Taste is a peculiar thing. Let me just say this and then launch into my anecdote:

When I was about 13 or 14 years old, I grabbed a book in one of those sales tables. I bought this book, although I instantly disliked it. It was a proper book, bound in a fabric-y cover and all of that, which was probably the only reason I had for disliking it the moment I bought it (I’m devoted to paperbacks, you should know). Other reasons surfaced later: The reader’s guilt it gave me by just sitting on my shelf was one and also the fact that it was a translation. Translations themselves don’t bother me much, although of course it is never the same as reading the original and blah blah, but this one had a really clumsily translated title. I can’t remember the title as such, but I remember looking at the original title on one of the first pages on the left, you know – where they have the copyrights and first published and all that -, thinking ‘Oh dear’. Clearly, both the English-language author and publisher had thought to market the book as classy literature – a cryptic title, existential themes; somehow, German publishers did not. You know when you can tell by title’s font what kind of readers they want to attract? Well, these people clearly wanted leisurely readers without high expectations or knowledge of literature as an art form or academic pursuit.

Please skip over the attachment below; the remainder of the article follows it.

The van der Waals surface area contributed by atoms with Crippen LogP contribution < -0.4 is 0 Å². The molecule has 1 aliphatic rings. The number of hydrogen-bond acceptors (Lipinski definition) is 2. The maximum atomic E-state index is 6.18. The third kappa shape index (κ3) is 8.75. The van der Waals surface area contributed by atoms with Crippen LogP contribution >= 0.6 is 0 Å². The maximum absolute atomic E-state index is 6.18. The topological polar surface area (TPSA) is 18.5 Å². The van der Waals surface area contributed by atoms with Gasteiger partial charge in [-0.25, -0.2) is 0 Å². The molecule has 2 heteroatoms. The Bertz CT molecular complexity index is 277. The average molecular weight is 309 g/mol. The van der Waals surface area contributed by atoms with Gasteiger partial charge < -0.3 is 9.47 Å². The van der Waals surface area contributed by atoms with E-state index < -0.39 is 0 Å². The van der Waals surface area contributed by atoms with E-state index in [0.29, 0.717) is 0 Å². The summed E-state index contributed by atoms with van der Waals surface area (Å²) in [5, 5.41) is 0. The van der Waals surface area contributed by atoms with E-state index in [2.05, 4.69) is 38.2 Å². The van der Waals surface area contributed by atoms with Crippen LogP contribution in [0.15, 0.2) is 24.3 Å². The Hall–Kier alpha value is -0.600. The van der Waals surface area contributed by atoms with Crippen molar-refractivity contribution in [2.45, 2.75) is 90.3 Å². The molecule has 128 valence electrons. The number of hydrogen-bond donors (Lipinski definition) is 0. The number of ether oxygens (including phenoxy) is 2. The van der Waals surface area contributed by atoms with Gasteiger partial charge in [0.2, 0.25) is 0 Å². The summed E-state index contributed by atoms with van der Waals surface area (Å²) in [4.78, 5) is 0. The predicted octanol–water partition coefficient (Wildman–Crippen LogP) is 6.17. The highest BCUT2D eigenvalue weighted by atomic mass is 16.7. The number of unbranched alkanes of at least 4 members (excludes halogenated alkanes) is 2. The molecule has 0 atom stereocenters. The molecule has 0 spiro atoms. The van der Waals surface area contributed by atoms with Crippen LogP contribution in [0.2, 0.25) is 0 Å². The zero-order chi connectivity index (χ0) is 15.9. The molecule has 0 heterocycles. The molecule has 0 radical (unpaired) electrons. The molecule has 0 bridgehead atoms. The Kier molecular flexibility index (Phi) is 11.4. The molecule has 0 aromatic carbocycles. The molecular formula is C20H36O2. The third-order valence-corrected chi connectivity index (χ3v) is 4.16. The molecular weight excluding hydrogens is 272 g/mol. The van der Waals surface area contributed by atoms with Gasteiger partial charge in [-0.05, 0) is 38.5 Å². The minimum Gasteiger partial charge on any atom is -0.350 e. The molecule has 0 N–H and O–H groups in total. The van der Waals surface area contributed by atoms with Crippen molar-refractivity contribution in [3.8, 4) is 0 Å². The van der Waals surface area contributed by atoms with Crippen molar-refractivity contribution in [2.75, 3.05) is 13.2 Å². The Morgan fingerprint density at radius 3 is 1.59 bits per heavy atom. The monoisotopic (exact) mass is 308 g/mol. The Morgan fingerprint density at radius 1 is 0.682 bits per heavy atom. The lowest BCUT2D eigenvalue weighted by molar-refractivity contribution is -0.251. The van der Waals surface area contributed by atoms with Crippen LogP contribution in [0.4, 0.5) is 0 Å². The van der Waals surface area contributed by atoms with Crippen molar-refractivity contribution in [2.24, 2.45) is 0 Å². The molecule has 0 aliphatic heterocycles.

After about half a year, I read this book. It was a short book and I finished it quickly – this was still at the time when I finished every book I started, out of principle (a habit that is incredibly hard to overcome, my struggles continue). There’s not much I can say to you about this book, except that there must have been a rather solitary male character at the centre of the narrative, and the only other thing I can remember is the description of a residential road in minute detail. Of course, it has been years. But nonetheless, still today I can feel the impression that I had just read a truly bad book like a bitter taste in my mouth (this analogy or whatever they call it did not work out, soz for that).

Now, (I’ll finally get on to my point, sorry again for the delay) imagine my astonishment when I turned the page (onto the ‘About the author’ section) to find out that this guy had won the Nobel Prize for Literature! I have no yet decided whether I will tell you the name of this writer, I feel it might be better not to.